Island of Lost Souls (1932)

Edward Parker: Those poor things out there in the jungle. Those animals. They – They talk.

Dr. Moreau: That was my first great achievement. Articulate speech controlled by the brain. And it was a great achievement! Oh, it takes a long time and infinite patience to make them talk. Someday I will create a woman and it’ll be easier.

island-of-lost-souls-lc

Introduction:

There are two kinds of movies worth watching: (1) good movies and (2) interesting movies. Now, I know what you’re thinking.  “Wait a minute. Wouldn’t the fact that it’s interesting make it good?  First rule of classification and division–no overlapping categories! And what does ‘good’ mean anyway?  Isn’t that a bit vague?” Yes. It’s not an exact science, but I bet you get my drift. If we were to walk out of a movie theater, and I turned and said, “Well, that was interesting,” it would depend to some degree on my tone , but you would know there was something about it that sets it apart from the ordinary for me, that puts it under the microscope, so to speak. The Ghost and Mrs. Muir is one of my all-time favorite movies. I have watched it at least twice, and I would be up for watching it again, except for “guys night.” It’s not a “guys night” movie; it’s also not one I would call “interesting.” Taxi Driver is one I would call “interesting, ” and so is Island of Lost Souls, though in very different ways.

What it’s about:

From IMDB: “An obsessed scientist conducts profane experiments in evolution, eventually establishing himself as the self-styled demigod to a race of mutated, half-human abominations.”

From Wikipedia: “Island of Lost Souls is a American Pre-Code science fiction horror film starring Charles Laughton, Richard Arlen, Leila Hyams, Bela Lugosi and Kathleen Burke as the Panther Woman, broadcast in 1933. The film was directed by Erle C. Kenton and produced by Paramount Pictures from a script co-written by science fiction legend Philip Wylie, the movie was the first film adaptation of the H. G. Wells novel The Island of Dr. Moreau, published in 1896. Both book and film are about an obsessed scientist who is secretly conducting surgical experiments on animals on a remote island.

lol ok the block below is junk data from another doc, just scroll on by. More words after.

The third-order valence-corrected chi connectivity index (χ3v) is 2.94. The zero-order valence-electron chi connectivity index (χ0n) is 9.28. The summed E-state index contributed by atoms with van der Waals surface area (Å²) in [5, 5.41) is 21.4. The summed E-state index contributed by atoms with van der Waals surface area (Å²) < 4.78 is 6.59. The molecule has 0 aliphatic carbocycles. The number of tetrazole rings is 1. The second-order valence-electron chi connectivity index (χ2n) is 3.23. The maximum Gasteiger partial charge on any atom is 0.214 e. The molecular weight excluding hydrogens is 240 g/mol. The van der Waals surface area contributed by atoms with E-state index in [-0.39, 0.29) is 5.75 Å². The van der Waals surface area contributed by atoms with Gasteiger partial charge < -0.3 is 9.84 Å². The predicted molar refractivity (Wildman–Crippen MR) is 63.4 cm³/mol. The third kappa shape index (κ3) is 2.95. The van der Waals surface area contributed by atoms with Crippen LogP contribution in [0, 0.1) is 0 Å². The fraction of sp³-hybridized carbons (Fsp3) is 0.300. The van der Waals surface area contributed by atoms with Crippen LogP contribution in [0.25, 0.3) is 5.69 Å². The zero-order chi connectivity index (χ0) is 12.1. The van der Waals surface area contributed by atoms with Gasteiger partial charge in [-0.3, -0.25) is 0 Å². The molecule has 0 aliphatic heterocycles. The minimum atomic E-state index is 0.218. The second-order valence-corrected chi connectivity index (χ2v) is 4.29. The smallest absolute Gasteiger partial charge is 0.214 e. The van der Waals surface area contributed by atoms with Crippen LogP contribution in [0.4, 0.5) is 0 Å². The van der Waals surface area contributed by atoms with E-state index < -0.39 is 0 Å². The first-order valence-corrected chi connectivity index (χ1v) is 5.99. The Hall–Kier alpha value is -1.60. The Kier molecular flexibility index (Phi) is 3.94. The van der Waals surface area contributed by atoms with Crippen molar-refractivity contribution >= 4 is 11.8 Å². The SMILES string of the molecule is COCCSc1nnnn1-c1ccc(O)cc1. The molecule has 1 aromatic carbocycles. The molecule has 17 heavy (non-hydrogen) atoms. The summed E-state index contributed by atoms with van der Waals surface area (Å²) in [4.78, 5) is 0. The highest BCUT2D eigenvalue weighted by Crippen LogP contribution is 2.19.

Pluses:

island_of_lost_souls_web1. Charles Laughton’s performance. Was he capable of giving a bad one? Doubtful. Under critic reviews on Rotten Tomatoes, the entry for Tim Brayton says, “What pushes it over the edge into the realm of actual genius… is Laughton’s absurdly good performance as Moreau, one of the great pieces of horror movie acting.” Agreed. If there were a special award category for “Best Over-the-Top Madman on An Island Purchased for the Express Purpose of Carrying Out Nefarious Ends,” Laughton and Leslie Banks would be the only serious contenders.

 

bc5fa21aaddde2bf565a9250c74f66cd2. The panther woman. Featured prominently on most artwork for the film, one poster
includes at the top “The panther woman lured men on–only to destroy them body and soul!” I mean, what’s not to like, right? How fun is that? Not so much the being destroyed part, but just the sheer tawdriness of it. I can’t for the life of me see having a “panther woman” as anything but a plus. Turns out Paramount actually had a contest to select the actress for the role. According to the Wiki entry, Kathleen Burke was working as a dental assistant at the time she entered and won the contest from a pool of 60,000 applicants.

Minuses:

1. Bela Lugosi’s accent. Lugosi is great, but in this context, the Hungarian accent is distracting.

What I liked about it:

Island of Lost Souls is an interesting look into how people in the 1930s thought about men, women, and sex, and like Dr. Jekyl and Mr. Hide, it provides an entertaining commentary on the struggle between our unchecked natural impulses and the desire to be civilized. Moreau, a disgraced prototypical mad scientist, imports exotic animals onto his own private island so he can experiment with their biology with the intent of leveling them up from their current beastly state to an evolved state (i.e., man). Ironically enough, it turns out this is much easier to do with women. His experiments on male animals produce results best described as (pun intended) “mixed.” Unless you have a thing for hirsute men with dental problems and the occasional cloven foot, they’re not very attractive. The Panther Woman, however, is a vision of loveliness. Physical indicators of her beastly origins stop short of anything a good mani and pedi couldn’t take care of. Clearly, women, though impulsive and subject to base desires when reverted to their “natural” state, nevertheless remain relatively close to a civilized feminine ideal, albeit from a male point of view, of course. Men, on the other hand, become wild and dangerous.

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